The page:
Mortgage rates climb to their highest level in 16 years
Borrowing costs for home loans have reached their highest point in 16 years, with the interest on a conventional 30-year mortgage hitting 6.7% on Wednesday, according to Freddie Mac.
Mortgage rates have now more than doubled since the beginning of 2022. As measured by their “effective” rate, which factors in the compounding period for a loan and which thus offers a truer picture of the cost to homebuyers, mortgage rates are now just above 7%, according to Oxford Economics.
A percentage point increase to a mortgage rate can add hundreds of dollars to a property’s monthly payments, depending on the size of the loan. Those sharply higher costs are chilling the housing market. The number of mortgage loan applications dropped roughly 14% during the final week of September, according to the Mortgage Bankers Association.
Borrowing $300,000 at a rate of 6% on a typical mortgage would add up to $1,800 per month including principal and interest, according to NerdWallet. Earlier this year, when interest rates hovered around 3.5%, that same loan would’ve amounted to a monthly payment of $1,350.
House hunters in the U.S. have been hit this year with a one-two punch of skyrocketing mortgage rates and still high home prices. The rising cost of homeownership is deterring many aspiring buyers, who instead have opted to continue renting.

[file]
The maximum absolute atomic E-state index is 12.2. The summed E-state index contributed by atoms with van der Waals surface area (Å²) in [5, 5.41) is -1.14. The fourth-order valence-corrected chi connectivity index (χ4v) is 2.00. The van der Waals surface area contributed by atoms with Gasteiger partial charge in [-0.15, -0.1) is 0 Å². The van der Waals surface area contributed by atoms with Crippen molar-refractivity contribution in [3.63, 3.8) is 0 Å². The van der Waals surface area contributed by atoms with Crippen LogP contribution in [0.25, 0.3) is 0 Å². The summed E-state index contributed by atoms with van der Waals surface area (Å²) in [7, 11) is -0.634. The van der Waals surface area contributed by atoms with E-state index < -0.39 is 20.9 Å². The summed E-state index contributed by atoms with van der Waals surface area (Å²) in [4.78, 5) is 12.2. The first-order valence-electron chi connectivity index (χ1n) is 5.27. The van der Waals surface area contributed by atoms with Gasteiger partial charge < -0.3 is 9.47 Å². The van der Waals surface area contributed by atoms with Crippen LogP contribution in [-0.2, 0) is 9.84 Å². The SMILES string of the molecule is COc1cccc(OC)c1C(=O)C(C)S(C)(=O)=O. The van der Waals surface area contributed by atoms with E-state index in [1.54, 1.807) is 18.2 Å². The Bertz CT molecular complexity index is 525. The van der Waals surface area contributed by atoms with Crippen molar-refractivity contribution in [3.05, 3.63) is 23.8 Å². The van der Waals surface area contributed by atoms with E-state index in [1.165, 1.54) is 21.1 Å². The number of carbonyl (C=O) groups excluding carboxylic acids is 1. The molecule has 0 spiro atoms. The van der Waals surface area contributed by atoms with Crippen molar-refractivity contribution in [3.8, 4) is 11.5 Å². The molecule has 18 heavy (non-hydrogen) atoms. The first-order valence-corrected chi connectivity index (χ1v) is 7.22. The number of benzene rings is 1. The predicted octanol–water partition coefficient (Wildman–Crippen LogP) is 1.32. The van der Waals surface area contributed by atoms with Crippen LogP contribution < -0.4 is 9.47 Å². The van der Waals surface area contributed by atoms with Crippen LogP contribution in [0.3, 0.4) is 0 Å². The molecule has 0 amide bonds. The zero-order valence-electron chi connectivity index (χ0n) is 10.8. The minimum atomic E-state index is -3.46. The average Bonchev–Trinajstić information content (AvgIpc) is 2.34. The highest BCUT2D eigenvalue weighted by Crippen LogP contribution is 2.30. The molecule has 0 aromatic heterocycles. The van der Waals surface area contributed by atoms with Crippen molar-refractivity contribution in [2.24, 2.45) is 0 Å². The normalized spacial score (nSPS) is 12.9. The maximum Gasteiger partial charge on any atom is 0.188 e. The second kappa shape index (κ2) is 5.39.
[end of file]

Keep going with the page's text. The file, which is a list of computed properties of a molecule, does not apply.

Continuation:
“It is beginning to look as though home sales will be crushed to the point where the only people buying homes are those with no choice, for family or job relocation reasons,” Ian Shepherdson, chief economist with Pantheon Macroeconomics, said in a report.
Some relief for buyers may be on the horizon, as home prices are starting to fall and are likely to continue declining in certain real estate markets, economists predict. Home prices in Sacramento, California; Salt Lake City, Utah; and Seattle, Washington, are seeing some of the steepest declines.
Economists expect mortgage costs to stay elevated as the Federal Reserve continues to hike its benchmark interest in an effort to cool inflation, including two more hikes by year end.
Khristopher J. Brooks is a reporter for CBS MoneyWatch covering business, consumer and financial stories that range from economic inequality and housing issues to bankruptcies and the business of sports.
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